The Grocery Store Design

In case you didn’t know, the typical grocery store is designed strategically to influence customers to buy things they didn’t intend to buy. This should be no surprise to you as it has been this way since the early 1900s. When it comes to a SAD eater, this fact can be quite debilitating. It just invokes more processed (non)food buying. Every year there are thousands of new processed (non)foods products on grocery store shelves and companies want their products known about and purchased. So, the grocery store begins to be an advertising playground for Big Foods. It is quite a “SAD” thing that we go to the grocery to be bombarded with more fake (non)food that is “heart healthy” for us.

While I was in Baton Rouge, I interviewed my uncle—Mark Calandro—to get a little insight as to how he designs Calandro’s Supermarket. Calandro’s is a specialty grocery store that is not chain operated. He informed me that Big Food companies are used to laying out their own sections of conventional grocery stores but, at Calandro’s, he doesn’t allow them to do that. He finds it important that the product placement is categorized for Calandro’s customers, not for the typical shopper.

He went on to give me some insight into how conventional grocery stores design their product layout (from way back when to now). A few of the points he gave me are mentioned below:

  • Grocery stores used to be designed so that at the beginning of your shopping trip, you picked up heavy items, and at the end, you picked up light items. Makes perfect sense. Heavy on the bottom of the cart, light on the top. But these were the days when people mostly bought heavy canned food. Today, it is no longer this way… Why? Because, he says, “People have started to eat healthier, and eating healthier means shopping the perimeter to get the fresh refrigerated foods and only dabbling into the aisles. Because of this, the heavy to light rule no longer applies.”
  • People always come into the store on the right side. Therefore, shopping is started on the right, at produce. “It’s just a scientific thing.” He says.
  • And then, there are the grocery planograms. These are basically elevation plans for how products are supposed to be placed. He said that Albertson’s started the eye-level strategy, placing the most expensive things in the consumers line of sight. Kids cereals (and other kid products) go lower to get kids wanting things marketed towards them. Big Food companies will pay for certain vertical height levels for their product, though, not at Calandro’s. My uncle told me to google grocery planogram, and below are a few good sample images that I found.
  • Example Planogram

    Planogram Structure

  • He also discussed the ‘shippers.’ These are usually cardboard boxes filled with new promotional products. They are strategically placed along the sides of the aisles angled to one direction to get the attention of shoppers as they are coming down the aisle. The item is extruded forward so that that product is higher in hierarchy than the products on the shelves.
  • And then there are endcaps. These are the areas at the ends of aisles that face out and usually have a lot of product from one brand. They are similar to the shippers because they are trying to get buyers’ attention. Oftentimes, these endcaps contain overstocked products that the store (or brandname, wants to quickly get rid of).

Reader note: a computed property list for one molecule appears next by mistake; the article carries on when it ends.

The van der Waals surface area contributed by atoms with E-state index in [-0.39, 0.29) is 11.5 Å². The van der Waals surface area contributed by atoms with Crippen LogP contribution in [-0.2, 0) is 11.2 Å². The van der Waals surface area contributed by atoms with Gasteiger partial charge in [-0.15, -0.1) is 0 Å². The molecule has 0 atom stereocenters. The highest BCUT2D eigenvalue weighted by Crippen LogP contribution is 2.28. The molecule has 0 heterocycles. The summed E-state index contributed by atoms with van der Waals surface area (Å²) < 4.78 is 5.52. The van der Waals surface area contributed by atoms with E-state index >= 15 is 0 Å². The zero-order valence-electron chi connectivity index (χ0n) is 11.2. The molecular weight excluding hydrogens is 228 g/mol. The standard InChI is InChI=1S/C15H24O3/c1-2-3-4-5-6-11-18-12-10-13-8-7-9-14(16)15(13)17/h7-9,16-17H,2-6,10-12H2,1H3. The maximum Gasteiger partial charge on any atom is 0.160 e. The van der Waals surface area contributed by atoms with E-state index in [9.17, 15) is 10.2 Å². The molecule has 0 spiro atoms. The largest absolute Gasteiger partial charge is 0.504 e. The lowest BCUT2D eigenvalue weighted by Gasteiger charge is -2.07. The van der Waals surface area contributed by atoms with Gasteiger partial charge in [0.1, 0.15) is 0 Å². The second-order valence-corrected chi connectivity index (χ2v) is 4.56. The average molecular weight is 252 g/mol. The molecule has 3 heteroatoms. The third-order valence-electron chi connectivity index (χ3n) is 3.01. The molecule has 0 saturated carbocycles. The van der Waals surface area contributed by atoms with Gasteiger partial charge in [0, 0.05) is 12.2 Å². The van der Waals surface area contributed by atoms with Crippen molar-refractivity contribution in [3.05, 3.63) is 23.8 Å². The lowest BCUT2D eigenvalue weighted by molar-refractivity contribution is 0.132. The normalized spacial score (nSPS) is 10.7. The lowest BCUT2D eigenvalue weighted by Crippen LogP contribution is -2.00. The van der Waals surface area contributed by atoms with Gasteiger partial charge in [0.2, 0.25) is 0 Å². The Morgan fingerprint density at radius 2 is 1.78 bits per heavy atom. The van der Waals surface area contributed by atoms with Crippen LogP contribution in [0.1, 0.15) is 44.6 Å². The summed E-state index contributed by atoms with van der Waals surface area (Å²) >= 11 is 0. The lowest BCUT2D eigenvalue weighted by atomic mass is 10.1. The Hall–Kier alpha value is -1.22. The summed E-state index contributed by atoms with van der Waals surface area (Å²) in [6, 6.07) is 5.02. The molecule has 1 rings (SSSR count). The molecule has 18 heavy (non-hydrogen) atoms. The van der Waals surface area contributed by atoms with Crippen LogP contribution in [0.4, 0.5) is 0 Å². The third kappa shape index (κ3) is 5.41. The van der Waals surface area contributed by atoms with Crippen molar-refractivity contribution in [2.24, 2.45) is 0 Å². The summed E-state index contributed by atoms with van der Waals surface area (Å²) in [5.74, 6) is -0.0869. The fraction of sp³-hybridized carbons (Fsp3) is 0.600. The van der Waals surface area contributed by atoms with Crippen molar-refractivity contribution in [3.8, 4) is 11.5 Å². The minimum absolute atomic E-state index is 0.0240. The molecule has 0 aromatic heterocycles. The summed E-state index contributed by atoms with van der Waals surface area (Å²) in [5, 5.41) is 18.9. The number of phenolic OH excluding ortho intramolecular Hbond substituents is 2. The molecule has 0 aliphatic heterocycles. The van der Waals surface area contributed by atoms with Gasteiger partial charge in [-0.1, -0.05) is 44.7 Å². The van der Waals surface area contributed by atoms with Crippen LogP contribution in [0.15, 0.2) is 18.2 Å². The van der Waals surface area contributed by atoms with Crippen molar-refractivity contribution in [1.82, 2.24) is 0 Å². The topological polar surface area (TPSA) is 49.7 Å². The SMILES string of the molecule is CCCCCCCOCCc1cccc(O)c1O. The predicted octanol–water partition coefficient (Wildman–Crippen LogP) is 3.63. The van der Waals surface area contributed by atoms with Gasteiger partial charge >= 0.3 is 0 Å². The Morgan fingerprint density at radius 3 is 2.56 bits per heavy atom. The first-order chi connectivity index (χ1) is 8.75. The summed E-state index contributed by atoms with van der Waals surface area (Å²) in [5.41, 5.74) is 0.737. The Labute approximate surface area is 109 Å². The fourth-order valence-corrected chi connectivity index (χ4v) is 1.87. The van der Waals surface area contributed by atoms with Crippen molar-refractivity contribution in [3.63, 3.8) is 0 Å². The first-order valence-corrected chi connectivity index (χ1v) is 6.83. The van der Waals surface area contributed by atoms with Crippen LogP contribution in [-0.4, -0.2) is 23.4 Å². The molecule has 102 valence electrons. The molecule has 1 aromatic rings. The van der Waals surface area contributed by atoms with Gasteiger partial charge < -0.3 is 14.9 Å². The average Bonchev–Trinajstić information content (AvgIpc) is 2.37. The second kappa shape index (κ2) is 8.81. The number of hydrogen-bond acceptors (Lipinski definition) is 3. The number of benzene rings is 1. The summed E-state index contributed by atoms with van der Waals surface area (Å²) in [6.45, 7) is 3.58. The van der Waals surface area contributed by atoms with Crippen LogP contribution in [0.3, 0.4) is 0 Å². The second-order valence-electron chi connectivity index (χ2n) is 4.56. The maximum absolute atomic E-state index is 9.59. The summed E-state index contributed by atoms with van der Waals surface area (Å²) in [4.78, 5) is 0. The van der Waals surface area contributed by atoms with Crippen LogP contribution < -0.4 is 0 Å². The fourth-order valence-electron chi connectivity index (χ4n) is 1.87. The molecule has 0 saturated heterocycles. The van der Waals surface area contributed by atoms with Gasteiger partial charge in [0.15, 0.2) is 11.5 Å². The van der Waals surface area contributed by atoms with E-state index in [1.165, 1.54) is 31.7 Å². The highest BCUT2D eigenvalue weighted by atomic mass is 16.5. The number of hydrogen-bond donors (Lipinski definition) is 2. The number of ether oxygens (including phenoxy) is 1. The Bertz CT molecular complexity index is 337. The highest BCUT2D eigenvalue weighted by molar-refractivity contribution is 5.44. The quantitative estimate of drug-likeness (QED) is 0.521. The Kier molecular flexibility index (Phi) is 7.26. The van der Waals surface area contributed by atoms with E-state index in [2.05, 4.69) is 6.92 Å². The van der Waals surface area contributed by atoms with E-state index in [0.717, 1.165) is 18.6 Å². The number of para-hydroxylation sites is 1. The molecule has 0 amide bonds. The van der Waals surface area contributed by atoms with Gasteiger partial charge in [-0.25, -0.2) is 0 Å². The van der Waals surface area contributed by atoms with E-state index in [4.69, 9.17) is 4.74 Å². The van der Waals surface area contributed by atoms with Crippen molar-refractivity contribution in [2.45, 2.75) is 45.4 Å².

• And one of the most interesting facets of product layout design is the patterns that are created horizontally along the aisles. When there is one brand with similar looking boxes, the rule of thumb is to place, for example, chocolate cake mix and yellow cake mix, next to each other so the contrast in color pops and the customer can see more quickly that they are different flavors. When two different types of chocolate cake are next to each other, customers don’t always realize, for example, that one is chocolate, and the other double fudge. My uncle says this is very important because shoppers tend to only glance and if the colors don’t contrast enough, they can overlook items.
  • I was also informed how popular coke products are. Of course, we all know that Coke is popular. But, I guess I didn’t realize just how many people buy Coke all the time. In two weeks, the store sold close to 2,000 Coca-Cola carbonated beverage items (not sure how many total liters of coke, as that would be a lot of math). And, let me remind you, this isn’t the typical conventional store, which probably has MANY more Coke sales. It is amazing how much junk-sugar and chemicals that Coca-Cola products, alone, add to our diets.

So, the main takeaways from this interview are:

  • Conventional grocery stores are so strategically designed that it is a science, a science to get consumers to spend money—and spend it mostly on processed junk (non)food. The strategy that exists mostly occurs for the marketed branded (non)foods. The whole foods sit humbly to the side just being themselves. They don’t need to sell themselves because they are, simply, what they are.
  • The conventional grocery science works. Consumers fall for it. So, as much as we, as consumers, design what is IN the store—via, supply and demand—the Big Guys manipulate us so that we choose things how they want us to choose them. And, right now, they are winning.
  • As consumers have shifted their thinking about health, the grocery store layout has shifted. I find it very interesting that the store used to have different design rules of thumb, with the heavy stuff at the entrance and the light stuff towards the exit. As consumers shift their mental model, the grocery store shifts its consumer strategy. Even though we are victim in a lot of ways, how we shop, as a whole, is very powerful. It can change how the store is shaped and what products are in it.

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